The New and Complex World of Television Music Licensing (Entertainment and Sports Lawyer)

Published in Entertainment and Sports Lawyer, Volume 27, Number 3, Fall 2009. © 2009 by the American Bar Association. Reproduced with permission. All rights reserved. This information or any portion thereof may not be copied or disseminated in any form or by any means or stored in an electronic database or retrieval system without the express written consent of the American Bar Association.


MUSIC SUPERVISOR: Hi, this is the music supervisor from <<name of television series>>.

We’d like to use the song <<name of composition>> in a scene for an episode in which two of the primary characters find themselves in a dance club.

MUSIC PUBLISHER: How would you like to use the song and what rights do you need?

MUSIC SUPERVISOR: The use will be a two-minute background vocal, although it could be less depending on the cutting of the final scene. We will also be using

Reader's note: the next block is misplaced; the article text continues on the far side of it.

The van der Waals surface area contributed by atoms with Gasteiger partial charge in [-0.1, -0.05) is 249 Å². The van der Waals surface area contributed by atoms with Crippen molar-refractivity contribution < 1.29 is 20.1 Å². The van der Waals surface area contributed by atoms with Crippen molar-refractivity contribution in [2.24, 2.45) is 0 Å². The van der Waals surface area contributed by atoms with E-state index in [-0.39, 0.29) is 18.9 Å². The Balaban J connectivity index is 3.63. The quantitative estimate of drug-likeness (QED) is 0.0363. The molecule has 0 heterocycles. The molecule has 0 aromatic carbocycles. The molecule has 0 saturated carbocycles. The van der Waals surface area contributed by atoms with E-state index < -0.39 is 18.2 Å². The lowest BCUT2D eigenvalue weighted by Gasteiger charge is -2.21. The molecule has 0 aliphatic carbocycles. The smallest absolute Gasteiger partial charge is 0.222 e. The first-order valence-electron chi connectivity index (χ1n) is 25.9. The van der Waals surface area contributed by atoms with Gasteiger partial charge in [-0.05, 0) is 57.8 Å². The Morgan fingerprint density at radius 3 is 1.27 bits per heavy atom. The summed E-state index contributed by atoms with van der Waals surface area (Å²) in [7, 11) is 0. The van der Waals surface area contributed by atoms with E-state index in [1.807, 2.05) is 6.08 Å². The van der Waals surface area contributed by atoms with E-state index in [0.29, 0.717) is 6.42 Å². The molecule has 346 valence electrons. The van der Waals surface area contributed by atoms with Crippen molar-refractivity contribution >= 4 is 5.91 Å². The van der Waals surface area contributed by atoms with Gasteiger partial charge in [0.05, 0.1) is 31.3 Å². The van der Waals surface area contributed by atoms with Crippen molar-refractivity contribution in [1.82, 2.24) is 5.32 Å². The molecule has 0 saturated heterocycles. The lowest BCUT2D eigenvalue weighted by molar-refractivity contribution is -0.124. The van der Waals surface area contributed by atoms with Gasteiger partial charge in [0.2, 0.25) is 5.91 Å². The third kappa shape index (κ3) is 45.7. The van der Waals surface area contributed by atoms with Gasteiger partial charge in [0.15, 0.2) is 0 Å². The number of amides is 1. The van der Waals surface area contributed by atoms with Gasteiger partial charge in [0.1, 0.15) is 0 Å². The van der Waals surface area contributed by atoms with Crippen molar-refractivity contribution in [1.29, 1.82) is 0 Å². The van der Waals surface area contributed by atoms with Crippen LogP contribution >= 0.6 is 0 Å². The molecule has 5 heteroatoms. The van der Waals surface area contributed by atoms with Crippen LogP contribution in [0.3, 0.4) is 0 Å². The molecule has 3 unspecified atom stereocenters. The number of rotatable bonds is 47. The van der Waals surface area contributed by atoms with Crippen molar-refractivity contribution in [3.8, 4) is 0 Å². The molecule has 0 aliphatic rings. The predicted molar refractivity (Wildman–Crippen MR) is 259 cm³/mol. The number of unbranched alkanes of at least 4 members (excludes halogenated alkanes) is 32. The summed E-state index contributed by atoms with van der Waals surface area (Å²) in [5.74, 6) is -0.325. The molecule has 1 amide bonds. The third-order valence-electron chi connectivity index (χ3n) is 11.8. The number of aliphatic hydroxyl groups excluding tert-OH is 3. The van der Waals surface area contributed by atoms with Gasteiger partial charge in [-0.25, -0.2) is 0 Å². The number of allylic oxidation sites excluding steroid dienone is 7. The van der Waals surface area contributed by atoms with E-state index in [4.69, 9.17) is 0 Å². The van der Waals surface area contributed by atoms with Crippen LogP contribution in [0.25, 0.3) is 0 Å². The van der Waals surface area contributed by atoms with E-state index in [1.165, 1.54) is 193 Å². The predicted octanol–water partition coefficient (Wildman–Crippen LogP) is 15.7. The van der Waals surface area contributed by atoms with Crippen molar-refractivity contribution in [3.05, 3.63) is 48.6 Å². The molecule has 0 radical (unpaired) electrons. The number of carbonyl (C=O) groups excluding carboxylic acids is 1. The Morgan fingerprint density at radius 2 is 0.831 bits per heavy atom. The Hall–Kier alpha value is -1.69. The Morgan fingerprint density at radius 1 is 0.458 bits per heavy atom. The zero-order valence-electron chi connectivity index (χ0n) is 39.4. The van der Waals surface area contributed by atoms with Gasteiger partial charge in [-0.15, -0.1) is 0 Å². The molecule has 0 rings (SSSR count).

<<name of performer’s record>>. There is a possibility that one of the characters mayalso sing a few lines either while the record is being played or a couple of scenes later.For your information, I’m getting a fee quote from <<name of record company>> so we can use the master recording with the actual performance. For the use, we’ll need a price quote to use your song in the episode for the following media:

1) A five-year free television license

2) An option for Internet streaming

3) An option for a life-of-copyright free television license

4) An option for downloads

5) An option for all television rights for life of copyright

6) An option for all media rights, excluding theatrical

7) An option for a home video buyout, including mobile phones

8) An option for theatrical use outside the United States

9) An option to use the song in promos for the series